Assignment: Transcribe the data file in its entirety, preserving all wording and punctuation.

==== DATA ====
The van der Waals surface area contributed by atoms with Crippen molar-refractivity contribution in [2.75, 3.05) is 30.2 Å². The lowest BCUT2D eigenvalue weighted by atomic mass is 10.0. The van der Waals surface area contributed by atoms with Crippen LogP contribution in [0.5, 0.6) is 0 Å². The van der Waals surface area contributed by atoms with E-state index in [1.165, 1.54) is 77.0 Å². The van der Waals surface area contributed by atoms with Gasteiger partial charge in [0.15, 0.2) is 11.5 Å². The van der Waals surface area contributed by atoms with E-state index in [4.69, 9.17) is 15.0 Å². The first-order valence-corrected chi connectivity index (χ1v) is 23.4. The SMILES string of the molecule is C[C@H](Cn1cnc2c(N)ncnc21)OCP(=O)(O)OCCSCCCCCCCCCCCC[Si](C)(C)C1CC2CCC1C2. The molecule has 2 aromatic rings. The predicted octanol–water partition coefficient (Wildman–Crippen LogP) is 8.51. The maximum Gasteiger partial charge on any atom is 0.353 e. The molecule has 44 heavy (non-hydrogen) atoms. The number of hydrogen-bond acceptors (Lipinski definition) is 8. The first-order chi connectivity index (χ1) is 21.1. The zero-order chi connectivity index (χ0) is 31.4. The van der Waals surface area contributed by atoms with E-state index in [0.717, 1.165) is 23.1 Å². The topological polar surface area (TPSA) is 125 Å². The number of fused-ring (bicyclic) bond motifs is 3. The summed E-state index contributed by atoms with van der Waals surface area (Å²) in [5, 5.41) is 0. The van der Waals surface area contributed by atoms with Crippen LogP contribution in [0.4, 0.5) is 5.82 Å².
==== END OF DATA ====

The van der Waals surface area contributed by atoms with Crippen molar-refractivity contribution in [2.75, 3.05) is 30.2 Å². The lowest BCUT2D eigenvalue weighted by atomic mass is 10.0. The van der Waals surface area contributed by atoms with Crippen LogP contribution in [0.5, 0.6) is 0 Å². The van der Waals surface area contributed by atoms with E-state index in [1.165, 1.54) is 77.0 Å². The van der Waals surface area contributed by atoms with Gasteiger partial charge in [0.15, 0.2) is 11.5 Å². The van der Waals surface area contributed by atoms with E-state index in [4.69, 9.17) is 15.0 Å². The first-order valence-corrected chi connectivity index (χ1v) is 23.4. The SMILES string of the molecule is C[C@H](Cn1cnc2c(N)ncnc21)OCP(=O)(O)OCCSCCCCCCCCCCCC[Si](C)(C)C1CC2CCC1C2. The molecule has 2 aromatic rings. The predicted octanol–water partition coefficient (Wildman–Crippen LogP) is 8.51. The maximum Gasteiger partial charge on any atom is 0.353 e. The molecule has 44 heavy (non-hydrogen) atoms. The number of hydrogen-bond acceptors (Lipinski definition) is 8. The first-order chi connectivity index (χ1) is 21.1. The zero-order chi connectivity index (χ0) is 31.4. The van der Waals surface area contributed by atoms with E-state index in [0.717, 1.165) is 23.1 Å². The topological polar surface area (TPSA) is 125 Å². The number of fused-ring (bicyclic) bond motifs is 3. The summed E-state index contributed by atoms with van der Waals surface area (Å²) in [5, 5.41) is 0. The van der Waals surface area contributed by atoms with Crippen LogP contribution in [0.4, 0.5) is 5.82 Å².